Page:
Q&A: Portable FT-IR Empowers On-Site Food Quality Assurance


Exploring the transformative capabilities of handheld Fourier transform infrared (FT-IR) spectrometers, Luis Rodriguez-Saona of The Ohio State University emphasizes their pivotal role in ensuring food integrity and safety across the entire supply chain.

Q: Can you briefly define “food fraud” and, in contrast, why “food integrity” is an important concept both in theory and, most importantly, in practice as it relates to the sustainability of the food supply chain and the health effects of the products therein?

A: Food integrity reflects the desire of consumers and the food industry for food that is safe, authentic, ethical, and sustainable, while food fraud is the intentional adulteration of food for financial gain, including deliberate substitution, dilution, counterfeiting, or misrepresentation of food, ingredients or packaging; or even false or misleading statements made about a product. Food fraud can have a negative impact on the quality and safety of foods and damage consumer confidence. Food fraud affects all sectors of the food industry and can have devastating outcomes to consumers and businesses.

Q: In general terms, why is FT-IR preferable for this type of analysis over other methods of spectroscopy?

A: FT-IR systems operating in the attenuated total reflectance model offer unique capabilities with regards to ease of data acquisition and eliminating the problem of sample pathlength, as the pathlength is defined by the characteristics of the crystal. Infrared offers unique fundamental vibrational modes of molecules that serve as fingerprints for identifying food fraud.

Butter or Olive Oil | Image Credit: © charlottelake - stock.adobe.com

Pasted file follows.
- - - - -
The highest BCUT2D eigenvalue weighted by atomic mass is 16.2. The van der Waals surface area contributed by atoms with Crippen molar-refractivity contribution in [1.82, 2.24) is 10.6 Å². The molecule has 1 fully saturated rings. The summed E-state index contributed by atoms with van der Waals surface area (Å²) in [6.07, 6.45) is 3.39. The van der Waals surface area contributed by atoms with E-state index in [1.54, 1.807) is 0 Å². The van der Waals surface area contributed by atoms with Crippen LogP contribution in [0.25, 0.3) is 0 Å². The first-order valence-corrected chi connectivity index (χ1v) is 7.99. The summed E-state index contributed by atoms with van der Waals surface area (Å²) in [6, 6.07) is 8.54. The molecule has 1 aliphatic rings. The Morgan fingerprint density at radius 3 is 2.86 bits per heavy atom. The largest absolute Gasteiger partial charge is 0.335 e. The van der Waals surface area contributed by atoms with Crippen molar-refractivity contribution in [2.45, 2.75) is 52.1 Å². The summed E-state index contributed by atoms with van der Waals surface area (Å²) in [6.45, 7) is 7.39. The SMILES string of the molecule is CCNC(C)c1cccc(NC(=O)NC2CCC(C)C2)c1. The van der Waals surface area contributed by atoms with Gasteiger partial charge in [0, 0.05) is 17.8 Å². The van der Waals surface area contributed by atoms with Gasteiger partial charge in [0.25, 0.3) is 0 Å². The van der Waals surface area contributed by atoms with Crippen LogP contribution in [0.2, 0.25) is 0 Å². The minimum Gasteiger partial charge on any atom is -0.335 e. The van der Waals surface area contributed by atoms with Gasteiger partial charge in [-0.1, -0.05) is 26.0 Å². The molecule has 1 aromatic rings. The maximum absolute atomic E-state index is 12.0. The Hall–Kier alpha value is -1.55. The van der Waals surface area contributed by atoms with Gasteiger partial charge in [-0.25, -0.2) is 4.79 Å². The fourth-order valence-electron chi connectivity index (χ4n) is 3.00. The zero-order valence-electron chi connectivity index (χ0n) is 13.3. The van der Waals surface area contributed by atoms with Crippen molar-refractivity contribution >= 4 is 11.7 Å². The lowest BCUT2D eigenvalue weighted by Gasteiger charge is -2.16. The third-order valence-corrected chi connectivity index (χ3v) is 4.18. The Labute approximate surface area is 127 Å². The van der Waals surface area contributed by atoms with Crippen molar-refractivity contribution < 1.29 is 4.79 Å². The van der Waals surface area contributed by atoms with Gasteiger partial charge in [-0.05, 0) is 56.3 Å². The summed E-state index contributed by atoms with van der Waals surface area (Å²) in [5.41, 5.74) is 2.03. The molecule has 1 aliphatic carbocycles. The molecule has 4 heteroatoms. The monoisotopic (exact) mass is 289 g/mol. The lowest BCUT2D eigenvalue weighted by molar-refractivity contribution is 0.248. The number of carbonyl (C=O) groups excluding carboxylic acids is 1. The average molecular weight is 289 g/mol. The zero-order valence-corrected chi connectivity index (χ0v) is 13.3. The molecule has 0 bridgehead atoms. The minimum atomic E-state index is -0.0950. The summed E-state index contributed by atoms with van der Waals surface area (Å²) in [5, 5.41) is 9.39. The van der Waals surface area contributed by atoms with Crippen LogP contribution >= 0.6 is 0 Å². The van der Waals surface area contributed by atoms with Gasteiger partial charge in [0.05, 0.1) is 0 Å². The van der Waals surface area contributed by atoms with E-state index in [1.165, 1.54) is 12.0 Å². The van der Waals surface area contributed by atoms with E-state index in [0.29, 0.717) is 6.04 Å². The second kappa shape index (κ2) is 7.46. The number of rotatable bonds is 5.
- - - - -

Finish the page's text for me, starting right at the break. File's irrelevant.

Butter or Olive Oil | Image Credit: © charlottelake - stock.adobe.com

Q: When examining the “farm to fork” pipeline, can you talk about the advantages of using portable or handheld FT-IR instruments?

A: Portable systems offer ruggedized instrumentation for field deployment, little or no sample preparation requirement, and have incorporated the analytical precision of spectroscopy to field applications with spectral resolution equivalent to benchtop instruments. These handheld or portable devices speed up identification and certification of incoming materials, screening potential adulteration, detecting chemical contaminants and streaming quality control capabilities. We expect these types of systems to operate rapidly with minimal user interface, to discriminate between signals from the target and those from other sample constituents, and to provide high sensitivity and specificity for the spectrum of adulterants.

Q: What food products did you analyze in this study and, in summary, what were your findings? Did they align with your hypotheses?

A: We have been working in the field of food fraud for the past two decades, applying rapid and field-deployable alternatives to the food industry. We have investigated different vibrational spectroscopy (NIR, FT-IR and Raman) technologies combined with pattern recognition analysis to screen food adulteration. Fingerprinting approaches for untargeted detection of economic adulteration can offer the food industry the ability to detect the presence of known and unknown contaminants. Implementation of these technologies would help to streamline quality assurance and food safety, preventing the growing danger to the health of consumers from adulterated or substituted products as evidenced by the melamine incident (Ed. note: In 2008 in China, 54,000 children were hospitalized and six died after ingesting milk that had been adulterated with melamine). In general, counterfeiters target high-value products and products with a strong brand name. We have shown the potential of vibrational spectroscopy in screening for extra virgin olive oil (EVOO), fluid milk, butter and margarine, honey and maple syrup, cocoa butter, Pisco spirits, among others.

Q: Anything else about this study or future research that may be of interest?

A: We are exploring the sensitivity of the technology for detecting food contaminants such as mycotoxins, pesticides, acrylamide, hydroxymethyl furfural (HMF), and phthalates, among others.


Cebi, N.; Bekiroglu, H.; Erarslan, A.; Rodriguez, Saona, L. Rapid Sensing: Hand-Held and Portable FTIR Applications for On-Site Food Quality Control from Farm to Fork. Molecules 2023, 28 (9), 3727. DOI: 10.3390/molecules28093727

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